Crooked Fingers were next on the bill and I was simply stunned by their set. I have not heard their last two records and the band has obviously come a long way and are moving in a direction that I can relate to much more. The newer music is a weird amalgam of the melodicism of British rock and the honest, down to earth feel of Americana. There were times, inside the beautiful musical darkness, that the vocals, and even the melodies, carried a touch of Tom Waits-ian craziness. Even when the band stepped it up a notch and really rocked it out, there was a nice bit of dark country music under it all. The set ran back and forth from mellow, beautiful tunes to full-on rockers, occasionally presenting a magical droning that coalesces into a dark rock tune. Crooked Fingers can be fantastically sonic at times, pouring walls of guitar sound over tense and unhurried rhythms.

Imperial Teen was next in the night's line-up and they sounded great… like always. The band is still purveying its semi-unique blending of 60's based organ pop with dirgey, feedback-heavy (but not squealy) indie rock. Despite the "oo-oo" vocals, Imperial Teen still sounds, for all intents and purposes, like a Sonic Youth clone of sorts… it's music for folks who love that small, yet expansive sound. The rhythm section was tight and pounding, with one of the most amazing drummers I have ever seen live, while the excellent background vocals created complex counter melodies that made the tunes even more catchy and memorable. While more poppy than Sonic Youth could really ever claim to be, Imperial Teen ahs a very similar thickness of sound… where Sonic Youth buried their melodies in walls of sound, Imperial Teen lets the melodies shine right out front of the noise.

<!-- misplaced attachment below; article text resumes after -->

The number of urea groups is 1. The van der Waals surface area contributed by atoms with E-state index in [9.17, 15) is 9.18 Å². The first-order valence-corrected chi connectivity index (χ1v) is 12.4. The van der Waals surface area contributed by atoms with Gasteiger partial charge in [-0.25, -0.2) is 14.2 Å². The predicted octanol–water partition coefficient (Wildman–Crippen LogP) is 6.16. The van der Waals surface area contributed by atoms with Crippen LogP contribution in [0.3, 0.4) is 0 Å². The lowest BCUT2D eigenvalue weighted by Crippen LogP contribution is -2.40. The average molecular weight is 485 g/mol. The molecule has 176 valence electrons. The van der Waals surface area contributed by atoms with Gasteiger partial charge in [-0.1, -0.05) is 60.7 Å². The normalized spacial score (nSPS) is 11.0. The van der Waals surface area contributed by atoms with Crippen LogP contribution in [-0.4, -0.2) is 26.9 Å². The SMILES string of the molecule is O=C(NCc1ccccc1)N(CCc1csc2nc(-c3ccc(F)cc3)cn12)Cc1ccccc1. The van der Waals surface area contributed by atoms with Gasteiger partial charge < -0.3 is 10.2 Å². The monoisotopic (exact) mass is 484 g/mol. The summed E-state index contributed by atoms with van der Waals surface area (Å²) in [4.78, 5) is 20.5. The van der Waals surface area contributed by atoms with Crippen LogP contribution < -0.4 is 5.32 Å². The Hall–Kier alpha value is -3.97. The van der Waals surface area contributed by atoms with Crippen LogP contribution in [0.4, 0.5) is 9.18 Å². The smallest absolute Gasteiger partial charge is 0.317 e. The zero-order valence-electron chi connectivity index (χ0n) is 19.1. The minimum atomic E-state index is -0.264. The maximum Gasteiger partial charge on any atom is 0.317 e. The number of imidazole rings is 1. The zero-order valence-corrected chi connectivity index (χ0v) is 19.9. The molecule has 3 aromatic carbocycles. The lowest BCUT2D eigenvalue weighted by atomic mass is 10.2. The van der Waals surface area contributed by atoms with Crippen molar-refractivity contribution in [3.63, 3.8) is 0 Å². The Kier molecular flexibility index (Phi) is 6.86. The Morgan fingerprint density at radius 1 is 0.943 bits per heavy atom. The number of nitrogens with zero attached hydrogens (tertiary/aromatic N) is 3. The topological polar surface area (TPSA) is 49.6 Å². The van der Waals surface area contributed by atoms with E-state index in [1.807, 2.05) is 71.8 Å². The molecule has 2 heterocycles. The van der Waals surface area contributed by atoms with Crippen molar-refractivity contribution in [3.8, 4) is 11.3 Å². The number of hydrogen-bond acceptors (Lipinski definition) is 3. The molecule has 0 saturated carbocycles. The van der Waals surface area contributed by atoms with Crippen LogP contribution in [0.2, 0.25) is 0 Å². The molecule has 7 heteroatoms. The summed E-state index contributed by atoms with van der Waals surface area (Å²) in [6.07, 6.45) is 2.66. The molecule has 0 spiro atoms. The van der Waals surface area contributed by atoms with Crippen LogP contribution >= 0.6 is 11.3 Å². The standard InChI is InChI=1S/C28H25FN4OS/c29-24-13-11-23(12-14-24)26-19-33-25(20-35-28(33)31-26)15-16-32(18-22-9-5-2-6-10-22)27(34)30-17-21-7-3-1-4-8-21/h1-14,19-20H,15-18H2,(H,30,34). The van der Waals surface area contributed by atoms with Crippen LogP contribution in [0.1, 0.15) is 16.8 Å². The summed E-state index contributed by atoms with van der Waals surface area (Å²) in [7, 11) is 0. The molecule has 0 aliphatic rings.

Bob Mould. That would be good enough… and I had already told myself that I would have to be at the MOG day party Saturday to hear Bob run through the entire Copper Blue album by Sugar to celebrate its 20th anniversary. Well, I didn't need to wait for Saturday. Mould launched into Copper Blue with a fierceness and vitality that was amazing and scary and beautiful; a true punk rock show for a punk rock pioneer. While the night was not as fast as Land Speed Record, it was just as loud and just as visceral and important. This show was proof - amazing, stunning proof - of what exactly a 3-piece band can do sonically with the right tools and skills. So much sound coming off the stage, all tucked inside a fury - FURY - that was unmistakably Mould. The sonic bombast of Sugar's rock'n'roll magic is undeniable and Mould and Co. brought it in full. The fury stopped only twice; once for Mould to announce that his new record would be coming out in September on Merge and that they were done tracking everything but vocals, and once more to tune before launching into an absolutely ripping, speedy version of "If I Can't Change Your Mind." That song really stood out for me. I thought for a moment, during tuning, that the lion's roar that had been present for the entire night would be set aside and traded for something softer… perhaps a 12-string acoustic guitar. But I was pleasantly surprised when instead, Bob launched into it in full, distorted tone; the soft beauty of the song replaced with a jagged thing that was just as beautiful, but removed.

-David DeVoe